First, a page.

Diamonds, emeralds, rubies and pearls were always woven with the fates of European royalty. A symbol of power and magnificence or a reminder of lost glory. Royal jewels pass from generation to generation and have their own fascinating history. Some of the most famous belonged to members of the Greek royal family.
When in 1967 Grand Duchess Olga Constantinovna of Russia arrived in Greece as Queen Olga after her marriage to King George I she brought with her a set of cabochon emeralds in varying sizes, and wore them in a variety of settings –, as pendants on a necklace, and as brooches.
Upon Queen Olga's death in 1926 her emeralds passed to her grandson, King George II, and his wife Queen Elisabeth of Greece who wore them in a variety of fashions. As a single emerald in a bandeau low across her forehead, in fashion at the time, and she also had several emeralds set in a diamond frame. Eventually she decided to have the emeralds set to a new tiara commissioned by Cartier. The Ο γάμος του βασιλιά Γεωργίου Β' ωστόσο κατέληξε σε διαζύγιο, χωρίς απογόνους.
Queen Elisabeth and King George II divorced and had no children. The tiara remained in the Greek Royal Family, and it makes its next appearance on Queen Frederica, the wife of King Pavlos, younger brother of King George II.
Queen Frederika was enamoured with the emeralds and wore them both as a tiara, or as a necklace. She removed the band at the top and bottom of the tiara, giving the tiara its final form. She also completed the elements of the parure, making use of the remaining emeralds in a pair of earrings, and a large brooch.
Queen Frederika passed the full parure to Anne Marie of Danemark, upon her marriage to her son King Constantine II in 1964.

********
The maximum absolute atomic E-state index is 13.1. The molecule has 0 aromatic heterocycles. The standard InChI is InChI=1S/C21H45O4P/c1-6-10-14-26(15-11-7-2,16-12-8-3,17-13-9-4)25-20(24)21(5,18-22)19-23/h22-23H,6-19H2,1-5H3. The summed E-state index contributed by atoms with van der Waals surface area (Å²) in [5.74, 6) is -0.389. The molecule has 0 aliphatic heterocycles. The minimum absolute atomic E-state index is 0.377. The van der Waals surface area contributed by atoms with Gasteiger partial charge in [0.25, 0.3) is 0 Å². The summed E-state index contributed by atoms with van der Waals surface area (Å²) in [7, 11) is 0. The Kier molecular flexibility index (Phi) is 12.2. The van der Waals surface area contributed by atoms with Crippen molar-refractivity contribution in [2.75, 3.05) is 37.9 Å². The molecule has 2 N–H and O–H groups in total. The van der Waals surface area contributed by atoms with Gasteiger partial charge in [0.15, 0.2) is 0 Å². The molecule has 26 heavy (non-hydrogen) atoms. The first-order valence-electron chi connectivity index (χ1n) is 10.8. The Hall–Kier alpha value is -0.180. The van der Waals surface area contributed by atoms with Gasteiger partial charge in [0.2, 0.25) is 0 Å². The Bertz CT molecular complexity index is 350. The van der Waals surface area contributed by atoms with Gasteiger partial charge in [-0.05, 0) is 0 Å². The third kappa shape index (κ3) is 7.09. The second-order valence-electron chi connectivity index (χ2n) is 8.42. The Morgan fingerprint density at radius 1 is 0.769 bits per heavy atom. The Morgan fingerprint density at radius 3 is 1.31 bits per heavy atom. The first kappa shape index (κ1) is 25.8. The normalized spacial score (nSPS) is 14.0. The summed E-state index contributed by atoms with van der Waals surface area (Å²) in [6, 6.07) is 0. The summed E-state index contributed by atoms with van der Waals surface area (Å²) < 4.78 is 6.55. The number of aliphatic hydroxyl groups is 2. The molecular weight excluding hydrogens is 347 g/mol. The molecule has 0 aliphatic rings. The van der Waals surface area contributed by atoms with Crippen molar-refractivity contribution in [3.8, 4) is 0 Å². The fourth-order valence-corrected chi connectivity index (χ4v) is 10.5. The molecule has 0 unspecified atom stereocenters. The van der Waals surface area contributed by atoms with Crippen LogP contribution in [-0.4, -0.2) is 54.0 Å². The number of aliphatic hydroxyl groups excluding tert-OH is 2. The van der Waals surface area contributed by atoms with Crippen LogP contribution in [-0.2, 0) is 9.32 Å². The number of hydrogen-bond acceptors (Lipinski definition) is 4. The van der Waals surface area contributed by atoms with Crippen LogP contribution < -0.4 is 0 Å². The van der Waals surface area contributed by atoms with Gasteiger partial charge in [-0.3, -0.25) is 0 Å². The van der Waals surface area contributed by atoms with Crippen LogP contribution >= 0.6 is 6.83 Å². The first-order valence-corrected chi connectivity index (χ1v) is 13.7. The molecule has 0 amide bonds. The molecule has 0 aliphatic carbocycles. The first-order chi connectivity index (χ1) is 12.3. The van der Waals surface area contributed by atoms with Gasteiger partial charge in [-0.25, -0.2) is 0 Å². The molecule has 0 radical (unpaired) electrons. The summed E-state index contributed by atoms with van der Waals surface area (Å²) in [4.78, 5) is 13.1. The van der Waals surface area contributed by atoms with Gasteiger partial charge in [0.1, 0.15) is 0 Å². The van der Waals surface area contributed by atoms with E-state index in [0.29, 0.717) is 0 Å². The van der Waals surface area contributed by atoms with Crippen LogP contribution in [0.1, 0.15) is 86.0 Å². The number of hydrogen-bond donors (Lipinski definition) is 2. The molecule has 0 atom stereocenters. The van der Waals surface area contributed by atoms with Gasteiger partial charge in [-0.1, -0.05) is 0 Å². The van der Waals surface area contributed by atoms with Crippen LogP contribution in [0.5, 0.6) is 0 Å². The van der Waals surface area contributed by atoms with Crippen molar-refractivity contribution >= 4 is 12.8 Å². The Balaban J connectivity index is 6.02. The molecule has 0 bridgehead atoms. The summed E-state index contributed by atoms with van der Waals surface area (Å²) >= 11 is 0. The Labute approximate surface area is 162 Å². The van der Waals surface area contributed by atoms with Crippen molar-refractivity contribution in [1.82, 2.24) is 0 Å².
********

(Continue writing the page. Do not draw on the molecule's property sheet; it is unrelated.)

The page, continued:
It's been one of the Anne-Marie's favorites pieces since. She wears it both with the full parure, and with the tiara by itself or parts of the parure separately.
The Empress consort Victoria of Germany, daughter of Queen Victoria gave her daughter, Princess Sophia of Prussia a diamond tiara as a wedding present, upon her marriage with Constantine of Greece in 1889.
Sophia wore the tiara either on the top of the heados a crown or wrap around as a diadem.
The Queen gave the tiara to her daughter princess Helena when she became queen of Romania.
Then the tiara was passed on to the next King and Queen of Greece and became one of Queen Frederica's favorite pieces.
The tiara, which some thought had been sold by Queen Frederica in the seventies, turned up in 2012 on Princess Marie-Chantal.
Another fabulous set was Queen Olga's ruby tiara along with a parure, a wedding present from her parents upon her marriage with king George.
After her death the set went to her son prince Nicholas who gave it to his daughter princess Olga, queen of Yogoslavia.
The King and Queen of Yogoslavia in exile had to sell the set. It was the future King Pavlos of Greece who bought the parure and gave it to Queen Frederica.
When Anne Marie married king Constantine, the parure was passed on to her.
Anne Marie wears it frequently today.
Queen Ingrid of Denmark, Anne Marie's mother, had inherited a set of diamond brooches from her gradmother Queen Victoria of Sweden. Ingrid set the brooches up as a tiara and gave it to Princess Anne-Marie, as an 18th birthday present.
Anne-Marie took the tiara with her when she became Queen of Greece but prefered the larger Greek tiaras available to her. Ever since it was associated with her youth.
Maybe that was the reason why all the young princesses of the family wore it during their youth. Firts off princess Alexia.
Anne Marie lent it to Marie Chantal for her wedding with prince Pavlos in 1995.
Then it was worn by princess Theodora.
And the story goes on with the tiara being lent to princess Tatiata who wore it first on her marriage to Nikolaos. We wonder when we will see young Maria Olympia wearing it.